I did not want an excellent comment by Jayne Loughrey concerning accrued vacation to be buried in the comments section of an earlier post, so I’ve placed it here (see below).
We expect more details as to benefits – and how Heller management intends to administer them – to be included in the next communication, perhaps on Monday. Check back here at Heller Highwater once the communication goes out and is analyzed by our group of experts. We’re sure to post our thoughts soon after.
“I’m not a labor lawyer, but I do have some personal experience with WARN and employers’ obligation to pay accrued vacation. So, until the labor experts weigh in here, I thought I’d share a few thoughts.
As noted in the site link provided by Anonymous, as a general rule, employers can tell employees when to take vacation. It’s only common sense that on-going businesses need to be able to manage their business in an orderly fashion. What if all the Best Buy sales people wanted to take their vacation the week before Christmas? Employers have to be able to make sure vacations are scheduled to fit the needs of the business. But telling an employee when they can take their vacation is different than telling an employee that he must take a vacation, and it’s really, really different than telling an employee she must take a vacation after sending out WARN lay-off notices.
WARN obligations and accrued vacation/PTO obligations are two separate and distinct employer obligations. I’ve never heard of, and can’t find any authority for an employer trying to diminish its accrued vacation obligations by forcing employees to take vacation during a WARN notice period. The closest thing I could find was an article about how an employer can’t force employees to use their accrued vacation during a temporary shut-down without giving the employee at least nine months notice. The article cited to California Labor Code section 223.3, which states:
“Unless otherwise provided by a collective-bargaining
agreement, whenever a contract of employment or employer policy
provides for paid vacations, and an employee is terminated without
having taken off his vested vacation time, all vested vacation shall
be paid to him as wages at his final rate in accordance with such
contract of employment or employer policy respecting eligibility or
time served; provided, however, that an employment contract or
employer policy shall not provide for forfeiture of vested vacation
time upon termination. The Labor Commissioner or a designated
representative, in the resolution of any dispute with regard to
vested vacation time, shall apply the principles of equity and
Interestingly, this article was written Heller labor lawyers and posted on Heller’s website.http://www.hewm.com/en/news/industry/industry_1103.html
I’ve been mulling it over, but just can’t see how it’s fair or equitable for Heller to force some of the employees who it’s just notified it’s laying-off to use their accrued vacation just so it won’t have to pay them what they’ve accrued, what they’re owed. The WARN act says you have to either give employees 60 days notice of their impending lay-off or, if you want them to leave sooner, you have to pay them 60 days salary (on top of accrued vacation and whatever else they’re owed). The Heller WARN notice told employees there’s work for them and that they’re expected to show up. If Heller doesn’t need or want employees to show up, the fair and equitable thing to do is should pay them their 60 day WARN money and whatever else they’re owed, including accrued vacation. It is not fair and equitable to lower the amount owed and paid to some employees — just those with accrued vacation — by forcing them to to use up their accrued vacation.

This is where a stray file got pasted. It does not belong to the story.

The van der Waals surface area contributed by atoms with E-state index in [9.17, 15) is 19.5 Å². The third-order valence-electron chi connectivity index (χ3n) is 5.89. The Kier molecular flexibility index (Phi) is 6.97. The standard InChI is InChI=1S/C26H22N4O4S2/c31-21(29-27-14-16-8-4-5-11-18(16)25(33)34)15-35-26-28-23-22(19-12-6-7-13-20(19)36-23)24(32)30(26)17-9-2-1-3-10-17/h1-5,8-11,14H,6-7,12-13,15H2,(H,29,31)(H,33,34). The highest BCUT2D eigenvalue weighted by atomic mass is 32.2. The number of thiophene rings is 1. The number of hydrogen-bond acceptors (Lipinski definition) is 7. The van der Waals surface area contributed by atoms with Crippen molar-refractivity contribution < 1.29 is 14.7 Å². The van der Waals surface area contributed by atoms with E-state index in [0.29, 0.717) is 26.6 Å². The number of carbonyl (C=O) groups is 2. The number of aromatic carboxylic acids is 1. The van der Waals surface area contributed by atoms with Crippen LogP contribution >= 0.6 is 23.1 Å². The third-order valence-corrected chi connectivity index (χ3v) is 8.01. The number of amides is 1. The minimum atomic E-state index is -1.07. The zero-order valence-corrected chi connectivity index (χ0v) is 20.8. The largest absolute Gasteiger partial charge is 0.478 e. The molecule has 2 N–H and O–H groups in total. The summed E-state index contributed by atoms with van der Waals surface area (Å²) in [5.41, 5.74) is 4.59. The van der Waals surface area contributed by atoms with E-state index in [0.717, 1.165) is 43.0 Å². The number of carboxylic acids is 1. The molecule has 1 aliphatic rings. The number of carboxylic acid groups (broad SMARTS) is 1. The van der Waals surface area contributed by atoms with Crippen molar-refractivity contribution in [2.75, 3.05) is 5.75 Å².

I think it’s great that Heller management has acknowledged its WARN obligations, and I’d like to think this business about requiring employees to use up their vacation time is an inadvertent mistake or miscommunication because the idea is not just probably illegal and definitely unfair and inequitable, it’s also just downright cheesy. Putting the squeeze for a few more bucks on some of the loyal employees you’ve just told are going out on the street in two months doesn’t gibe with a genuine concern for your employees.
Of course Heller management could ask employees to voluntarily use up their accrued vacation, leaving it to each employee to decide without fear or pressure whether or not they want to make a contribution to the Heller shareholders capital restoration fund. As was pointed out above, according to the numbers that Larrabie gave out yesterday, Heller’s debt is about $50 million less than its expected accounts receivable collection. At the end of wind-down, after the debts and creditors are paid off, whatever is left presumably gets divvied up among the former partners– where else would it go? Of course I don’t know whether the shareholders will get all their capital and missed draws back, but using the numbers Larrabie gave, and adding in Heller’s other assets, including the value owed to Heller for business taken to other firms, it seems like there should be quite a bit of money for the shareholders. So I’m not sure why any employee would want to give away their accrued vacation, moreover I certainly hope Heller doesn’t descend to a level of weaselry where it tries to force its employees to do so.”